March 9 - 1862 - The Battle of Hampton Roads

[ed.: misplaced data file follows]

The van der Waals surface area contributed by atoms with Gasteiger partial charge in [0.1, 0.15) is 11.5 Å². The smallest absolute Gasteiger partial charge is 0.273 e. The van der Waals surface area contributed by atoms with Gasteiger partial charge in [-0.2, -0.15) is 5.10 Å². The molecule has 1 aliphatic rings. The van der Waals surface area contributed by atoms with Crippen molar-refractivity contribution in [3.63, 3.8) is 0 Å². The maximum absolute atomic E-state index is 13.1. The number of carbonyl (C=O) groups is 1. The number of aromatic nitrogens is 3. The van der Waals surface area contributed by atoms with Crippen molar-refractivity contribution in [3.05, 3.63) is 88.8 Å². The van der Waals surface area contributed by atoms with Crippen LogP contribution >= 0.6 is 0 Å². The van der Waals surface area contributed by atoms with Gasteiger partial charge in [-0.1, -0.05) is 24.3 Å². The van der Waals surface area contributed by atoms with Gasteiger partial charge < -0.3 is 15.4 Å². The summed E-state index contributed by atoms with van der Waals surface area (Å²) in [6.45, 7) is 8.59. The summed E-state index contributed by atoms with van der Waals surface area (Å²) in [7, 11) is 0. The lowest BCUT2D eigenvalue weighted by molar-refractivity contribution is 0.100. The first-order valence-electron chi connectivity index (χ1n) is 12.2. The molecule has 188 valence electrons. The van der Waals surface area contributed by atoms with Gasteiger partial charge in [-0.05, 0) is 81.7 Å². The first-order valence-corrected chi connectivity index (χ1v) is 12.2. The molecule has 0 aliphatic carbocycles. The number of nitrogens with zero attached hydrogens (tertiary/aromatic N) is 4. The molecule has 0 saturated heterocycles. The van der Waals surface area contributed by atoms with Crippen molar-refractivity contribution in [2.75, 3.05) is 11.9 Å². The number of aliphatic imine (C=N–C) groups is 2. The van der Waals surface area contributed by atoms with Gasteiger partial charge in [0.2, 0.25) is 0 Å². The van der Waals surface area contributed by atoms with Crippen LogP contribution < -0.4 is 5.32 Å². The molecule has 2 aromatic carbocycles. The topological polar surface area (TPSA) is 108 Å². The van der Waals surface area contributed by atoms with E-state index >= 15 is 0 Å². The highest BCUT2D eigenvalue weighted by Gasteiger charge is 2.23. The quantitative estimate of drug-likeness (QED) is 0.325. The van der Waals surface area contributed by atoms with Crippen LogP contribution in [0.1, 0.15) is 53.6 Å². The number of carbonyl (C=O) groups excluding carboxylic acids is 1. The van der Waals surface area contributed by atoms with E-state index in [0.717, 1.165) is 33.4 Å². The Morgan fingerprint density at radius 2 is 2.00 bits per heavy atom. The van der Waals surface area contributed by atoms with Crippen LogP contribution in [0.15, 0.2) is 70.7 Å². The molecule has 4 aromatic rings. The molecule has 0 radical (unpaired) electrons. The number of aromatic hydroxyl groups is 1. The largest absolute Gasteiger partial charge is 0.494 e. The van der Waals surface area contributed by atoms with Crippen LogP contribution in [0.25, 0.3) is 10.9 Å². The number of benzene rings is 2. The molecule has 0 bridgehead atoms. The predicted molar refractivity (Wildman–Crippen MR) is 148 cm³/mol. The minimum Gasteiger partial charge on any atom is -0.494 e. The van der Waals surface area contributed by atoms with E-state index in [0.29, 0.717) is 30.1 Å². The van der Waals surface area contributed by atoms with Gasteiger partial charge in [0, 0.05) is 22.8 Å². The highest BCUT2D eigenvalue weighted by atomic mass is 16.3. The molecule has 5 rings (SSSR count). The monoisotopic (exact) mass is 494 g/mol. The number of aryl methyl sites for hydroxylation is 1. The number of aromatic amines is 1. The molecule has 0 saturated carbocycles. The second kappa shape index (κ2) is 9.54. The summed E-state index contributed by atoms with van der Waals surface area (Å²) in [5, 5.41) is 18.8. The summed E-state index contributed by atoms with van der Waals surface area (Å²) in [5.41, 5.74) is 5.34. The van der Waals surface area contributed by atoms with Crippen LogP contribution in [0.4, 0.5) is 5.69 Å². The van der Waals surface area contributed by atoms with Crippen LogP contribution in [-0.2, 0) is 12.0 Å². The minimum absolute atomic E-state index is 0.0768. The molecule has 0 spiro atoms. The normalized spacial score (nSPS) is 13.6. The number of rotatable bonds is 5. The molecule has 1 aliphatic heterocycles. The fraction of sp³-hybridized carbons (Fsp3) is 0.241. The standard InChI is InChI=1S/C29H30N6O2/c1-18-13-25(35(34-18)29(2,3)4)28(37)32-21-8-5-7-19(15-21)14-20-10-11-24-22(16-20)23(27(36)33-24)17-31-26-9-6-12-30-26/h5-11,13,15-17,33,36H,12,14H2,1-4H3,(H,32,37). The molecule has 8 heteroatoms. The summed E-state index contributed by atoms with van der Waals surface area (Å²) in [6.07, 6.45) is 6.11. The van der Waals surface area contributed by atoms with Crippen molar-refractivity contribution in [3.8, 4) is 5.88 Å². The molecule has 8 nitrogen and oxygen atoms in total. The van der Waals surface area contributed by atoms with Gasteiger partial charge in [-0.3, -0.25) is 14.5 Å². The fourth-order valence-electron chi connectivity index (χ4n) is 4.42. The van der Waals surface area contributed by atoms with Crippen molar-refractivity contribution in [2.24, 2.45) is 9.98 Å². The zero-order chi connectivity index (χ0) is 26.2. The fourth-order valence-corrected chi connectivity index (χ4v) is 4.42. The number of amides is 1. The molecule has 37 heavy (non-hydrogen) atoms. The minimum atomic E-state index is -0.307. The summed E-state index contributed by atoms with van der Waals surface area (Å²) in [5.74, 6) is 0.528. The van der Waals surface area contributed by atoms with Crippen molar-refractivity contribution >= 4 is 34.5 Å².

The Battle of Hampton Roads was a stalemate, which did little of note for the overall shape of the American Civil War. For naval warfare, however, the battle was revolutionary. The Battle of Hampton Roads was the first engagement between two ironclad warships. As often happens in large wars, both the Union and the Confederacy took chances with naval designs to build warships decked out in iron, which could withstand new exploding shells on warships. The Confederacy salvaged the former USS Merrimack, refitted it with iron plating and a large battering ram, then renamed it the CSS Virginia. The Union turned to the Swedish inventor John Ericsson, who created a ship that sat low in the water with a rotating gun turret and was entirely made of iron called the USS Monitor. The Virginia went out first, and created immense havoc by ramming into a series of wooden Union ships on the evening of March 8. By the morning of March 9, the USS Monitor showed up, saving the Union ships, but largely battling the Virginia to a draw. While neither of these revolutionary ironclads would survive the year, the use of ironclad warships changed naval warfare forever.